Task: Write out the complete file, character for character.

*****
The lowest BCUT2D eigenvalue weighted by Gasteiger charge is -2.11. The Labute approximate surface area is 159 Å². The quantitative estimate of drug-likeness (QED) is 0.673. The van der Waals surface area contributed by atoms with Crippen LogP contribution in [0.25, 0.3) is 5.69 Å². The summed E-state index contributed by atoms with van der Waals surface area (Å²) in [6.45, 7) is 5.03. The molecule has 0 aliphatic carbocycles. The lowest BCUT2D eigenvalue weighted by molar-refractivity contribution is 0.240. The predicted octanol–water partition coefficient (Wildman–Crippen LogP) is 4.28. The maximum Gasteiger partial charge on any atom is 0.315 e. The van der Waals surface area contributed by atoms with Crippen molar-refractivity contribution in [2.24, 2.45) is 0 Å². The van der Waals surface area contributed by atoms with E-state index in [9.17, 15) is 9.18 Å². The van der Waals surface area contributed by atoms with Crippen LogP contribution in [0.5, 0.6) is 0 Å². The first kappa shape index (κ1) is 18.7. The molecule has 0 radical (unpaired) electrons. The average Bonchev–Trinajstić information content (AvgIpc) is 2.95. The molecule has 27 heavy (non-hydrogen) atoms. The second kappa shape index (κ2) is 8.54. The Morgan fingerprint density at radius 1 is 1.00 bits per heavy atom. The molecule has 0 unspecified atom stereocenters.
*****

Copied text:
The lowest BCUT2D eigenvalue weighted by Gasteiger charge is -2.11. The Labute approximate surface area is 159 Å². The quantitative estimate of drug-likeness (QED) is 0.673. The van der Waals surface area contributed by atoms with Crippen LogP contribution in [0.25, 0.3) is 5.69 Å². The summed E-state index contributed by atoms with van der Waals surface area (Å²) in [6.45, 7) is 5.03. The molecule has 0 aliphatic carbocycles. The lowest BCUT2D eigenvalue weighted by molar-refractivity contribution is 0.240. The predicted octanol–water partition coefficient (Wildman–Crippen LogP) is 4.28. The maximum Gasteiger partial charge on any atom is 0.315 e. The van der Waals surface area contributed by atoms with Crippen molar-refractivity contribution in [2.24, 2.45) is 0 Å². The van der Waals surface area contributed by atoms with E-state index in [9.17, 15) is 9.18 Å². The van der Waals surface area contributed by atoms with Crippen LogP contribution in [0.5, 0.6) is 0 Å². The first kappa shape index (κ1) is 18.7. The molecule has 0 radical (unpaired) electrons. The average Bonchev–Trinajstić information content (AvgIpc) is 2.95. The molecule has 27 heavy (non-hydrogen) atoms. The second kappa shape index (κ2) is 8.54. The Morgan fingerprint density at radius 1 is 1.00 bits per heavy atom. The molecule has 0 unspecified atom stereocenters.